Moments that remind us to be humble can be moments that change our lives. At the same time, what is humbling might also feel temporarily humiliating. I recall learning to snowboard at 22 when it felt like everyone else had been doing it since birth. Trying to figure out telemark skiing at 37 renewed feelings of clumsiness and inadequacy on the slopes while toddlers and octogenarians swooshed by me. In Chongqing, China I sat uncomfortably on a train while dozens stared at me for the entire ride curious about my non-Chinese appearance. In Japan my hosts bowed to me as a sign of respect and I fumbled the bow in return, either holding it too long or not long enough, not going deep enough or not completely stopping to properly execute the gesture. These were all moments of humility and fleeting embarrassment which, in reality, add to the layers of who I am by forcing me to pause, breathe and reassess.
Here in Finland the daily dose arrives every time I get on the bus with Lou in the stroller. Our city, Jyväskylä, has a cool rule that parents traveling with a kid in a buggy can ride the bus for free starting at 9:00 (that’s a.m. for all of you late night party folk). We usually ride the 8:40 bus to get Lou to school on time. Now I do know that 8:40 is not 9:00 therefore I must pay with my bus pass. Well… maybe.
The awkward moment arrives shortly after I pick up the buggy, enter the back door and set Lou on the platform in the middle of the bus. I gamble: do I proceed to the front to scan my bus pass, catch the bus driver’s eye and wave my bus card to him in the mirror, or make my way to the front, knocking down a few quiet Finns with my backpack in the process? Well, it depends on the day.
The reason for my uncertainty stems from the fact that each bus driver interprets the free stroller rule differently. Last week, I got on the 8:40 and scanned my card. The driver gestured towards me, talking rapidly, so I said what I knew in Finnish (which amounted to “I am an idiot, kiitos!”) and went back to stand by Lou who had started screaming “Mommy, where’s my mommy?” (side note: only non-Finnish children do this). A kind woman came up to me and said, “The bus driver just told you that you don’t have to pay because you have a baby in a buggy.”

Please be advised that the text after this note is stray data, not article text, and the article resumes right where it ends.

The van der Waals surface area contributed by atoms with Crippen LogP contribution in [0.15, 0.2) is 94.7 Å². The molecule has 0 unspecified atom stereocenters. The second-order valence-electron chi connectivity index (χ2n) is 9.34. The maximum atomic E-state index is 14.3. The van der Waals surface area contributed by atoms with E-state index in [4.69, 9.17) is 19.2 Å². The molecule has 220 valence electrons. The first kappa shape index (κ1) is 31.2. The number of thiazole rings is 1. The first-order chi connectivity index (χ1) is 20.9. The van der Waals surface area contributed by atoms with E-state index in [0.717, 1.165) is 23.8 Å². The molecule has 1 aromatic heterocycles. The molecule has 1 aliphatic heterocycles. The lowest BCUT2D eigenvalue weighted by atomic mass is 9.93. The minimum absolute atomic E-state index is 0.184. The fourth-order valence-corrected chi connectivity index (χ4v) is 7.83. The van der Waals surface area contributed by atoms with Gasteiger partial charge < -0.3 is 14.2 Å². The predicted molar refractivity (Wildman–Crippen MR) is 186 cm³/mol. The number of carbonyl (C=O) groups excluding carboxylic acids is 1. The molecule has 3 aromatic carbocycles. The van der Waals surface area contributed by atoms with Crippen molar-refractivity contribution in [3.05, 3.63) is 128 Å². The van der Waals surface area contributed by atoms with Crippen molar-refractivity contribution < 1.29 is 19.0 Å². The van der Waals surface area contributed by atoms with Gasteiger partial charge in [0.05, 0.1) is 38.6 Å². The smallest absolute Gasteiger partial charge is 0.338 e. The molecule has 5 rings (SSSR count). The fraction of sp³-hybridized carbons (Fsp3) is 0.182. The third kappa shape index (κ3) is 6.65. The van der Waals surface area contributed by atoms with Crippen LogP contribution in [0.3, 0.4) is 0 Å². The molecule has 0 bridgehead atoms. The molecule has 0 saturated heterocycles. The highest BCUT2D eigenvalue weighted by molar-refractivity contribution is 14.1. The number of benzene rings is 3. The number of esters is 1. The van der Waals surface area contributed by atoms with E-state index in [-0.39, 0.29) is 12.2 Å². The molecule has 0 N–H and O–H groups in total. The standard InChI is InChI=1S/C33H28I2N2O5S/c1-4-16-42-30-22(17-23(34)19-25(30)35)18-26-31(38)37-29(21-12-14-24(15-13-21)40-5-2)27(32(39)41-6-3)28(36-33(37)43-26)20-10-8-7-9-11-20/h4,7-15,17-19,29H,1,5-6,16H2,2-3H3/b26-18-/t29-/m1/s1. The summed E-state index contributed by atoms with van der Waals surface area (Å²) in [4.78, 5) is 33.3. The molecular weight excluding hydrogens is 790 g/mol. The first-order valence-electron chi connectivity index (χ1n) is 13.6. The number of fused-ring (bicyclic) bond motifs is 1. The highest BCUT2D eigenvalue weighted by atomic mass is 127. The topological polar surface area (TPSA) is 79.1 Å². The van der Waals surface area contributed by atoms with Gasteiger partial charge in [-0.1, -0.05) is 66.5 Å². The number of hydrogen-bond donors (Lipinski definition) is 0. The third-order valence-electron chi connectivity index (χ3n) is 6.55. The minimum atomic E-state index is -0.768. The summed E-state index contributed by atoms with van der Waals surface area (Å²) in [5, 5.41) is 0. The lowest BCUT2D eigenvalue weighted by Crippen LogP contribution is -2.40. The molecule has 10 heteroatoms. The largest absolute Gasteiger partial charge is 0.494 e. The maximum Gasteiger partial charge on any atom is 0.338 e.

“I know,” I said, “but I thought it started at 9 o’clock.”
The woman waved her hand at me, shook her head and sat down. Pause: I was mildly embarrassed but no big deal. I spent the next twelve minutes wishing I hadn’t wasted my two Euros.
Conversely, the next day I got on the bus with Lou feeling victorious in my new understanding of the loose interpretation of what time the 9:00 rule begins. As I waited for it to pull away I noticed that it was at a complete standstill, the driver was yelling and a lot of people were looking right at me (Finns are not known for staring at people). “Oh…he’s calling to me,” I realized, making my way through the aisle packed with high school students (because there are no separate school busses here) and he told me I had to pay, pointing to the clock which read “8:41.” Breathe: humbled again and note to self… do not ever feel victorious about anything in a land in which you have lived for only five weeks.
Final tale: Chris came home one day after picking up Lou and handed me a slip of paper as he said, “Have you seen this before?”
It was a receipt for nothing or, rather, a receipt from the bus company that read “0.00 Euro.”
That day, Chris’s moment came when he got on the bus during the free stroller timeslot, stood on the platform and waited for the bus to pull away. Another patron tapped him and told him the bus driver was waiting for him to go to the front. Chris told the bus driver that he thought it was free. The bus driver nodded, said nothing, punched a button, and handed him a receipt for nothing. Oh yes, the proof-of-purchase for the free ride. Got it.
Usually I am able to chuckle about the daily debacle (a small one at that) and chat with Lou as we watch the occasional Finnish sunrise on our ride to school. Now and then, though, the whole 23 second event gets balled up in my throat as I blink to hold back a tear because the tiny exhaustion of moments like this all day long in an unfamiliar place sometimes gets the best of me. Nothing bad has happened but it’s just the miniscule bit of stress that can sit on me for a minute. Reassess: When it does sit on me, I try to inhale fully instead of cursing under my breath. If nothing else, Lou gets to see me working on patience and grace as opposed to frustration and sarcasm and that is surely a victory for both of us.
One thought on “Get on the bus, Gus”
great article, I am working in a neighborhood that is gentrifying and it is interesting to watch 2 basic groups interact. It isn’t language but more cultures that come up. So this helps me to remember that we all get embarrassed when faced with something we aren’t sure about when I work to connect people.